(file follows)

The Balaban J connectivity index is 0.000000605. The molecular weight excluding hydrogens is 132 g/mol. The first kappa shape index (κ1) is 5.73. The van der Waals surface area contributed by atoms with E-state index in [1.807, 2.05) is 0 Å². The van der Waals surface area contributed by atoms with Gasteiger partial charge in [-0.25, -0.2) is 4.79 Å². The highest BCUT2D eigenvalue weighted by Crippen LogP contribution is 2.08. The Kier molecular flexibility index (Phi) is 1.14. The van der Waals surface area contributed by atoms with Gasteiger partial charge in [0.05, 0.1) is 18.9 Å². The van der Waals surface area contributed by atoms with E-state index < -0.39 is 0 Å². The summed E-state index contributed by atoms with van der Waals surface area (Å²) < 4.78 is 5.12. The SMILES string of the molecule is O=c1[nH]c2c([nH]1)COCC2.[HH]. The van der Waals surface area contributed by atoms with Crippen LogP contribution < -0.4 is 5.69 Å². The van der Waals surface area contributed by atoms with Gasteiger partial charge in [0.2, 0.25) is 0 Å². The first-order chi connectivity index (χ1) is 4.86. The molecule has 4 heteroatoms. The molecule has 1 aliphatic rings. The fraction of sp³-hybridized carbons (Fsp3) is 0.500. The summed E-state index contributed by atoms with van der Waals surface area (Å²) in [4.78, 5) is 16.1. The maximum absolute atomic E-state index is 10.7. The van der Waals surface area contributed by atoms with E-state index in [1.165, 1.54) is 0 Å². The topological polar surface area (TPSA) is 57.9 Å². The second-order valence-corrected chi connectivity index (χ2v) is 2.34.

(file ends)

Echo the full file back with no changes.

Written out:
The Balaban J connectivity index is 0.000000605. The molecular weight excluding hydrogens is 132 g/mol. The first kappa shape index (κ1) is 5.73. The van der Waals surface area contributed by atoms with E-state index in [1.807, 2.05) is 0 Å². The van der Waals surface area contributed by atoms with Gasteiger partial charge in [-0.25, -0.2) is 4.79 Å². The highest BCUT2D eigenvalue weighted by Crippen LogP contribution is 2.08. The Kier molecular flexibility index (Phi) is 1.14. The van der Waals surface area contributed by atoms with Gasteiger partial charge in [0.05, 0.1) is 18.9 Å². The van der Waals surface area contributed by atoms with E-state index < -0.39 is 0 Å². The summed E-state index contributed by atoms with van der Waals surface area (Å²) < 4.78 is 5.12. The SMILES string of the molecule is O=c1[nH]c2c([nH]1)COCC2.[HH]. The van der Waals surface area contributed by atoms with Crippen LogP contribution < -0.4 is 5.69 Å². The van der Waals surface area contributed by atoms with Gasteiger partial charge in [0.2, 0.25) is 0 Å². The first-order chi connectivity index (χ1) is 4.86. The molecule has 4 heteroatoms. The molecule has 1 aliphatic rings. The fraction of sp³-hybridized carbons (Fsp3) is 0.500. The summed E-state index contributed by atoms with van der Waals surface area (Å²) in [4.78, 5) is 16.1. The maximum absolute atomic E-state index is 10.7. The van der Waals surface area contributed by atoms with E-state index in [1.165, 1.54) is 0 Å². The topological polar surface area (TPSA) is 57.9 Å². The second-order valence-corrected chi connectivity index (χ2v) is 2.34.